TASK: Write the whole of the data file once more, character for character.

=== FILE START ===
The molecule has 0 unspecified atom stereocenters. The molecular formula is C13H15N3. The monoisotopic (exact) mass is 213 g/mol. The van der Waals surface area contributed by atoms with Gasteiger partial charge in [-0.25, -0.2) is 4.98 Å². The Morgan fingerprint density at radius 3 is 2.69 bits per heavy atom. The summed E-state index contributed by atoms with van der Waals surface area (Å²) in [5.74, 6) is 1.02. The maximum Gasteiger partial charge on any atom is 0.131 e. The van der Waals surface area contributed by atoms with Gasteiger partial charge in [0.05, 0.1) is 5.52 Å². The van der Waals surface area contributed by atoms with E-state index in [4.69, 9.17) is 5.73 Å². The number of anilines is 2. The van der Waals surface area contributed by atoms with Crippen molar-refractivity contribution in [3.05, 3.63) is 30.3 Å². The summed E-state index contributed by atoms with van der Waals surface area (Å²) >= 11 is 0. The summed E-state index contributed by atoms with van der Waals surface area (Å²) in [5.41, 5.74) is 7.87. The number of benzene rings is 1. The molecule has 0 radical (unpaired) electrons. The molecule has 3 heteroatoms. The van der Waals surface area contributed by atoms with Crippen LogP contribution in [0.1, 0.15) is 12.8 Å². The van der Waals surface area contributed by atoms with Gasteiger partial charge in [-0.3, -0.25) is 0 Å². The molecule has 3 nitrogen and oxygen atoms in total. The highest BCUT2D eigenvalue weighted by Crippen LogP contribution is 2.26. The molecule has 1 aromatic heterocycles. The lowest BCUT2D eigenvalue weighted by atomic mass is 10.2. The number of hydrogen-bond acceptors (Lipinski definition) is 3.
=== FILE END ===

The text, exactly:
The molecule has 0 unspecified atom stereocenters. The molecular formula is C13H15N3. The monoisotopic (exact) mass is 213 g/mol. The van der Waals surface area contributed by atoms with Gasteiger partial charge in [-0.25, -0.2) is 4.98 Å². The Morgan fingerprint density at radius 3 is 2.69 bits per heavy atom. The summed E-state index contributed by atoms with van der Waals surface area (Å²) in [5.74, 6) is 1.02. The maximum Gasteiger partial charge on any atom is 0.131 e. The van der Waals surface area contributed by atoms with Gasteiger partial charge in [0.05, 0.1) is 5.52 Å². The van der Waals surface area contributed by atoms with E-state index in [4.69, 9.17) is 5.73 Å². The number of anilines is 2. The van der Waals surface area contributed by atoms with Crippen molar-refractivity contribution in [3.05, 3.63) is 30.3 Å². The summed E-state index contributed by atoms with van der Waals surface area (Å²) >= 11 is 0. The summed E-state index contributed by atoms with van der Waals surface area (Å²) in [5.41, 5.74) is 7.87. The number of benzene rings is 1. The molecule has 0 radical (unpaired) electrons. The molecule has 3 heteroatoms. The van der Waals surface area contributed by atoms with Crippen LogP contribution in [0.1, 0.15) is 12.8 Å². The van der Waals surface area contributed by atoms with Gasteiger partial charge in [-0.3, -0.25) is 0 Å². The molecule has 3 nitrogen and oxygen atoms in total. The highest BCUT2D eigenvalue weighted by Crippen LogP contribution is 2.26. The molecule has 1 aromatic heterocycles. The lowest BCUT2D eigenvalue weighted by atomic mass is 10.2. The number of hydrogen-bond acceptors (Lipinski definition) is 3.